Amateur divers exploring the Island of the Sun in Lake Titicaca came across several ancient artifacts in a reef submerged 5 meters deep. The discoveries led to an official exploration of the Khoa reef by a team of marine archaeologists. After piecing together artefacts of exceptional value, they unraveled an amazing ceremonial site, which archaeologists associated to the Tiwanaku state, one of the most influential Andean civilizations to have existed in Bolivia.
Underwater Conditions Preserved Proofs of the Opulence of the Ancient Tiwanaku State
Marine researchers collected a treasure trove of ceremonial items that bear witness to the opulence of the Tiwanaku state. Figurines of animals, mostly of pumas, were shaped and carved out of lapis lazuli and other stones. Ceramic incense burners and an L-shaped gold piece of ceremonial item were likewise adorned with puma silhouettes.
Research divers also found gold ornaments, including perforated gold leaves attached to fragments of leather, similar to the ear tassels used as adornments on young llamas offered as sacrifices in the most lavish of ancient ceremonies. Along with the valuable artefacts, researchers also collected well-preserved remnants of llama bones. When carbon dated, the remnants disclosed that the lavish ceremonies took place between the 8th and 10th centuries AD.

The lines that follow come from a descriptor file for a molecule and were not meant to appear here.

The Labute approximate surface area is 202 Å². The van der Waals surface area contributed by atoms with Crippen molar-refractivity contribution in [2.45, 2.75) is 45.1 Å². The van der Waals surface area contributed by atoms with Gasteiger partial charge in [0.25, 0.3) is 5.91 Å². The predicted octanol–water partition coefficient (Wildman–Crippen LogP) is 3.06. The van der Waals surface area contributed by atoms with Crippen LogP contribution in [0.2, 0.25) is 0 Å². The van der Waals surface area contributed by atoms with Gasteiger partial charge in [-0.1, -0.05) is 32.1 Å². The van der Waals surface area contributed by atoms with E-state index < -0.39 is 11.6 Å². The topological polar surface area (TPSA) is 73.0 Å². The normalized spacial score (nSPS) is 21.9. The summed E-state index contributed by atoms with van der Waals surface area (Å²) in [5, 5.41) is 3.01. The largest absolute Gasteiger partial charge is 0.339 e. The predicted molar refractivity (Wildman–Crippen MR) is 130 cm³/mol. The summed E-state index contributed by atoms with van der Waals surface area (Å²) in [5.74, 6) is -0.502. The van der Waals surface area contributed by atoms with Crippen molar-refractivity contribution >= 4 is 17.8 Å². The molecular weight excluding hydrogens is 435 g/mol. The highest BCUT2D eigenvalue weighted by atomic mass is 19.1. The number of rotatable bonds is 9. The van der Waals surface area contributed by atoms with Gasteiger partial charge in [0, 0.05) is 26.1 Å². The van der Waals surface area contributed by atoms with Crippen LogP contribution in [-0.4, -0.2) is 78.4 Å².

Christophe Delaere of the University of Oxford, one of the marine archaeologists involved in the underwater exploration, enthused about the significance of the Lake Titicaca discovery in its undisturbed context. He said it exemplified the advantages of underwater heritage, serving as a demonstration of how Lake Titicaca protects ancient cultural materials from the ravages of time and man.
Delaere summed the significance of the underwater artefacts by saying
“Never before have so many artefacts of this quality been discovered. The history that they tell us is exceptional.”
Lake Titicaca Discoveries Provided Explanations on How the Titicaca State Expanded Rapidly
Charles Stanish, anthropologist at the University of South Florida, and member of the exploration team said the undisturbed ceremonial materials provided explanations on how the Tiwanaku state expanded so effectively during the first millennium. Stanish, explained that pilgrimages leading to the Titicaca basin, took part in elaborate ceremonies regarded as critical aspects of the state structure.
As a way of promoting cooperation and preventing rebellion and freeloading among pilgrims, rituals took place, not only for worship but also in bringing out “supernatural punishers (pumas?).” Stannish remarked that
“Ritual and religion structured people’s lives, the economy and the whole of society. This was how these people were able to to get along in spectacular ways and establish a very successful society.”